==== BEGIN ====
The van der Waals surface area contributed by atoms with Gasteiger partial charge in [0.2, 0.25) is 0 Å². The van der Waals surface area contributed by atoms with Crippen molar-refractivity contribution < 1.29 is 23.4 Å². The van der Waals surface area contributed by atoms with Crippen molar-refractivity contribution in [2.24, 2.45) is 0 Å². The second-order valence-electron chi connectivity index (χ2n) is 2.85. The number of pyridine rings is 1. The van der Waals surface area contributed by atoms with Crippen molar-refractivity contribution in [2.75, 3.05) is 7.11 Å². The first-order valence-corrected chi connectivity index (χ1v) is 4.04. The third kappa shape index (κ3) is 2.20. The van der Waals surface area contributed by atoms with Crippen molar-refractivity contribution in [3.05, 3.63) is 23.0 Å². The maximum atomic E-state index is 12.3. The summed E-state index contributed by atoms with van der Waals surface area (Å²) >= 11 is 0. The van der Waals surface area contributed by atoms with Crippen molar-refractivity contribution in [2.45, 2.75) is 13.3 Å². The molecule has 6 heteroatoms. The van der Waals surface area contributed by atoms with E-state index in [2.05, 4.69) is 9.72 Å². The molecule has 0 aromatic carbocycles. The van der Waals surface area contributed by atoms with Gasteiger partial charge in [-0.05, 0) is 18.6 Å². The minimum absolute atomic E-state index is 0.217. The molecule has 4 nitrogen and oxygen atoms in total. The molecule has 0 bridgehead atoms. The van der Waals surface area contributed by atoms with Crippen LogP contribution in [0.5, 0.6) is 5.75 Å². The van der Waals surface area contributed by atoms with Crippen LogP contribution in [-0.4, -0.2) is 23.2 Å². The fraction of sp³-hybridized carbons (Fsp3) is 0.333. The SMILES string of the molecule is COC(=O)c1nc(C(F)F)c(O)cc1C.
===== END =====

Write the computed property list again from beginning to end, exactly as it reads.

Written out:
The van der Waals surface area contributed by atoms with Gasteiger partial charge in [0.2, 0.25) is 0 Å². The van der Waals surface area contributed by atoms with Crippen molar-refractivity contribution < 1.29 is 23.4 Å². The van der Waals surface area contributed by atoms with Crippen molar-refractivity contribution in [2.24, 2.45) is 0 Å². The second-order valence-electron chi connectivity index (χ2n) is 2.85. The number of pyridine rings is 1. The van der Waals surface area contributed by atoms with Crippen molar-refractivity contribution in [2.75, 3.05) is 7.11 Å². The first-order valence-corrected chi connectivity index (χ1v) is 4.04. The third kappa shape index (κ3) is 2.20. The van der Waals surface area contributed by atoms with Crippen molar-refractivity contribution in [3.05, 3.63) is 23.0 Å². The maximum atomic E-state index is 12.3. The summed E-state index contributed by atoms with van der Waals surface area (Å²) >= 11 is 0. The van der Waals surface area contributed by atoms with Crippen molar-refractivity contribution in [2.45, 2.75) is 13.3 Å². The molecule has 6 heteroatoms. The van der Waals surface area contributed by atoms with E-state index in [2.05, 4.69) is 9.72 Å². The molecule has 0 aromatic carbocycles. The van der Waals surface area contributed by atoms with Gasteiger partial charge in [-0.05, 0) is 18.6 Å². The minimum absolute atomic E-state index is 0.217. The molecule has 4 nitrogen and oxygen atoms in total. The molecule has 0 bridgehead atoms. The van der Waals surface area contributed by atoms with Crippen LogP contribution in [0.5, 0.6) is 5.75 Å². The van der Waals surface area contributed by atoms with Crippen LogP contribution in [-0.4, -0.2) is 23.2 Å². The fraction of sp³-hybridized carbons (Fsp3) is 0.333. The SMILES string of the molecule is COC(=O)c1nc(C(F)F)c(O)cc1C.